Wednesday, November 19, 2014

A New Partnership – DNA Research and Traditional Genealogy

In the September 2014 issue of the National Genealogical Society Quarterly, editors Melinde Lutz Bryne and Thomas W. Jones conceded that while traditional genealogists have worked with sources and documents that have been available for decades, a new resource for research has been evolving in the past decade – DNA. 

Over the past few years, NGSQ has been steadily publishing articles that use DNA AND traditional genealogy methods to show relationships. They even withheld publication of an article earlier this year that indicated DNA evidence was needed to support the author’s conclusion.[1] 

In addition this year, the Board of Certified Genealogists revamped their Genealogy Standards with a 50th Anniversary Edition. Several standards were rewritten to include DNA and genetic evidence as viable methods of meeting the Genealogical Proof Standard. DNA research and genetic genealogy are ready to shake up the field of traditional genealogy in the twenty-first century.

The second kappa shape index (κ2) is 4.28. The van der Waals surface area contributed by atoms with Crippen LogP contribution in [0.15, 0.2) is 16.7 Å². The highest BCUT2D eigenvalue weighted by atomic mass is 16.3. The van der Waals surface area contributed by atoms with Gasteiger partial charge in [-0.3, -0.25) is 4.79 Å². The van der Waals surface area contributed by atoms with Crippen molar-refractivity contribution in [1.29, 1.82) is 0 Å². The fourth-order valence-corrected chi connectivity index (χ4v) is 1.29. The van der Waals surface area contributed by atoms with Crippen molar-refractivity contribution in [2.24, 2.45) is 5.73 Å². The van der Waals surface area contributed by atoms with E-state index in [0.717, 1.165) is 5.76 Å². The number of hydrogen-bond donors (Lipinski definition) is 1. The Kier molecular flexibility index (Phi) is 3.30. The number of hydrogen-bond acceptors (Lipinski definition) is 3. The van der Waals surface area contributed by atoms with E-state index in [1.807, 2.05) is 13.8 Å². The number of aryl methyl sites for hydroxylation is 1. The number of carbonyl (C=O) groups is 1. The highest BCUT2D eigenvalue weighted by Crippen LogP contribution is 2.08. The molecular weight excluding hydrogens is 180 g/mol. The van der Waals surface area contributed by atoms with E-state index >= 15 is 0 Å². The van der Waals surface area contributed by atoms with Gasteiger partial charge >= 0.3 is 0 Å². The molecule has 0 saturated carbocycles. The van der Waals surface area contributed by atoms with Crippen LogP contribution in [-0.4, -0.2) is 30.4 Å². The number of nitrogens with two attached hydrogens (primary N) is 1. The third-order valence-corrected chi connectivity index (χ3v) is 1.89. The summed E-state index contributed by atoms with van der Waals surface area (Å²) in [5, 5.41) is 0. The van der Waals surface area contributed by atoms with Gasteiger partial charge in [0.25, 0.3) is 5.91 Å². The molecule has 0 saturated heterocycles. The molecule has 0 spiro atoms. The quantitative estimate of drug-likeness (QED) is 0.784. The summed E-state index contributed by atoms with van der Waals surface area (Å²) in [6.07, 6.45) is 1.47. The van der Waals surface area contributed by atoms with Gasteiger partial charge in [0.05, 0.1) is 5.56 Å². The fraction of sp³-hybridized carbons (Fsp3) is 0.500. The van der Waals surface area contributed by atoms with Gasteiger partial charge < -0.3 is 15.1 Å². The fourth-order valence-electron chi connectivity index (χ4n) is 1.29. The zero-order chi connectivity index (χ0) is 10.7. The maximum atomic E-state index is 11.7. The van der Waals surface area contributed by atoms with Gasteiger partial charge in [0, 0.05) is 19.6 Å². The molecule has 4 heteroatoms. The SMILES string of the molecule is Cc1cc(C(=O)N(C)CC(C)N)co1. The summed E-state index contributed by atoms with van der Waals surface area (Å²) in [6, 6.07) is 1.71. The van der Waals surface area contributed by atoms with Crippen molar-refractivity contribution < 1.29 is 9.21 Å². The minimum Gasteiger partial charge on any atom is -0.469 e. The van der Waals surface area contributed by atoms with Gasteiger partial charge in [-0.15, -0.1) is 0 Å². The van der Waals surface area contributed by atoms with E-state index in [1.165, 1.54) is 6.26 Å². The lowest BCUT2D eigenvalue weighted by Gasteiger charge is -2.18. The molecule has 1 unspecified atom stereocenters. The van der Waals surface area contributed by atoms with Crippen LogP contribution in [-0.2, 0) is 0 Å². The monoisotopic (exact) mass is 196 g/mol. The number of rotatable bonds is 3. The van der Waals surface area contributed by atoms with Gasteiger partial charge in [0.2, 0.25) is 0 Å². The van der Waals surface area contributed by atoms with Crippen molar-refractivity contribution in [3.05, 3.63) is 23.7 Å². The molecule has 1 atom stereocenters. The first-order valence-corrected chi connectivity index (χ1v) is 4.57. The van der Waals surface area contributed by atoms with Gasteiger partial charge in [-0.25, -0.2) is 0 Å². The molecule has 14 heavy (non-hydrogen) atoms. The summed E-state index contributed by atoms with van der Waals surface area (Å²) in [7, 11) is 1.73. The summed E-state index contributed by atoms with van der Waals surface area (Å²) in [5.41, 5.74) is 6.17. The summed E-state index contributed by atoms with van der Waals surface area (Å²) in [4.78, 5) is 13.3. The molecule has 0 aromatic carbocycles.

So how does DNA research work with traditional genealogy? Generally, they work side by side and help fill in the gaps when the other is lacking. Currently there are three major types of DNA tests available, and each provides a different kind of information for genealogists. All three types can be used with traditional genealogy to solve brick walls or to confirm probable relationships when the paper trail is weak.

Three Major Types of DNA

  1. Y-DNA is used to trace the paternal line – the father’s father’s father’s family. A genealogist might have an excellent paper trail that follows this line for several generations and then…nothing. Migrations of families can cause havoc with paper trails, especially with common surnames. Using Y-DNA can help separate one family of Joneses from another. This type of DNA typically has few mutations and can be used to trace many generations back in time.
  2. Autosomal DNA is used to test all 22 chromosome pairs, as well as the X chromosome (in some cases). When trying to find a closer relationship, within 5-7 generations, autosomal DNA is the best choice. This type of DNA test has been used effectively to solve adoption puzzles or to confirm closer family relationships. However, after 5-7 generations, cousins tend to fall off the genetic family tree. This is due to the process of gene recombination.